Ken Vandermark doesn't care whether you think he plays jazz or not. On the latest release by The Vandermark 5, you're as likely to find him blowing monstrous Albert Ayler-esque sax lines, or diving into a heady stew of percussion clatter, string scrapes and high-pitched squeaks, as swinging like Monk or post-bopping like Miles. Then he'll turn on a dime a few minutes later into something completely different -- even something funky.
Vandermark has received a MacArthur genius grant for utter dedication to his craft. He has spent over 15 years working with The Vandermark 5, the greatest forward-thinking jazz group in America today, and more than a dozen others, including NRG Ensemble, Caffeine and Steel Wool Trio. But the Chicago-based baritone saxophonist isn't any closer to acceptance in the world of mainstream jazz.
"They find what I'm doing is unconventional because it disrupts the way they want to hear music," he says. "We put the music where it's going to be taking chances and risks, where we're asking something of ourselves and the listeners -- not just playing stuff they've already heard. There's no point in doing it if we're just going to regurgitate the past."
Despite his stance as a jazzman of the future, Vandermark leans liberally on historical perspectives. For a long period in the '90s, he re-examined the work of jazz composers that he considered overlooked, such as Carla Bley, Ornette Coleman, Cecil Taylor, Sun Ra and Joe McPhee. In essence, he was creating a book of standards for the avant-garde where none had existed.
"I did that because there'd been a shift in the '60s where the people that wrote the compositions started to be the only ones who played them," he says. "Whereas when Monk was alive, a lot of people did his pieces. But I decided to take a break from that because a lot of fans and writers used those sources to determine what I was doing with my original music, which was problematic."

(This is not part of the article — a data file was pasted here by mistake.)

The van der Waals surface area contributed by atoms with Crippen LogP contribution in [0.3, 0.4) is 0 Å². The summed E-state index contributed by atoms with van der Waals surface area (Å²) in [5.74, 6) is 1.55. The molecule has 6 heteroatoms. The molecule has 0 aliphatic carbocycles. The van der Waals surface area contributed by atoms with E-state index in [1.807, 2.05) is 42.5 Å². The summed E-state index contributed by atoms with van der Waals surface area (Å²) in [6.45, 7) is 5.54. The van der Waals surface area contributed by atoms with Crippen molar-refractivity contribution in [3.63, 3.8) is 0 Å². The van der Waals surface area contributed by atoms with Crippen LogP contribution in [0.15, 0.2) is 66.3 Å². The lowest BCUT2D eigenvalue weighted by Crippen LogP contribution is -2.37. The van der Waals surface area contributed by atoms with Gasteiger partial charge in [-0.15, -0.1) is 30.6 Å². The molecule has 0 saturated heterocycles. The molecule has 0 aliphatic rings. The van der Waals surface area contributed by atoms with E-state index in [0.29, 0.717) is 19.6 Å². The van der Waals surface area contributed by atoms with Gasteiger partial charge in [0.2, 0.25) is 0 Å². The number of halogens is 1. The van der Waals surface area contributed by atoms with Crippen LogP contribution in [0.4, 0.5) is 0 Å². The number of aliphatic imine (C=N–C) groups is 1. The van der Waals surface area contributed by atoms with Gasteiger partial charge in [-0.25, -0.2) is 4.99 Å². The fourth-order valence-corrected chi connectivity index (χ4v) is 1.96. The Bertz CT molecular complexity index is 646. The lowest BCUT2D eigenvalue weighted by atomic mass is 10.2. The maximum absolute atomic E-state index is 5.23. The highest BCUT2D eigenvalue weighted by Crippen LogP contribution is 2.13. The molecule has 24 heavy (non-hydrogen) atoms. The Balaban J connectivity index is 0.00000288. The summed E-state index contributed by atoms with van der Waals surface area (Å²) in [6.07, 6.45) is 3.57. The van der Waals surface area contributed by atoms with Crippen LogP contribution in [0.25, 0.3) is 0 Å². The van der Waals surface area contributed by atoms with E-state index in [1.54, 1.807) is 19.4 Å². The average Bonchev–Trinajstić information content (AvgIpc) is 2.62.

Vandermark's ethos is also informed by the self-determination of the early years of black AACM experimental jazzers such as the Art Ensemble of Chicago, the freedom of the European improv scene, the cross-scene pollination of Chicago post-rockers such as Tortoise, and the DIY punk aesthetic of The Ex and Fugazi.
For the group's new Atavistic Records release, A Discontinuous Line, all of the tracks are dedicated to various artists Vandermark admires: non-musical influences including architect Santiago Calatrava, pre-Surrealist painter Giorgio de Chirico and filmmaker Sergio Leone. Vandermark's background in film studies led him to compose "Morricone," which actually sounds better suited to an experimental Stan Brakhage film than a spaghetti Western. "The film stuff has had more impact on another band I recently formed, called the Frame Quartet," he says. "But all the musicians I know are passionately interested in other art forms, and I've made it a habit to acknowledge people who've inspired my own creative work."
The CD's title emerged from the sense of progression in the band's character following its third core-lineup shift. Added to the fray a year and a half ago was cellist and Chicago improv-scene stalwart Fred Lonberg-Holm. "Having Fred join opened up possibilities for us: the combination of double strings [with bassist Kent Kessler, and] his ability to do a wide range of things in sound and texture," says Vandermark. "I also was able to use electronics, which I'd been interested in for years, and incorporate more new chamber music, noise and rock ideas. The sound of the band is fresh and inspiring to compose for, and the music really feels alive for me."
Despite not having the subsidized status that many jazz and free-improv musicians enjoy in Europe, Vandermark seems gratified that a group like The Vandermark 5 can be long-running and self-supporting, able to perform weekly stints in Chicago and venture out for a dozen-plus tour dates in the States. He's patient to a fault, realizing it could be a long time before his work attracts any significant mainstream attention.
"We go where we can, and bring the music to the people who are willing to risk putting the concerts on," he says. "We're more interested in playing to people who are music fans, and the challenges we're asking the audience to face are worthwhile."
The Vandermark 5. 8 p.m. Sat., Feb. 17 (doors at 7:30 p.m.). The Andy Warhol Museum, 117 Sandusky St., North Side. $12. 412-237-8300 or www.warhol.org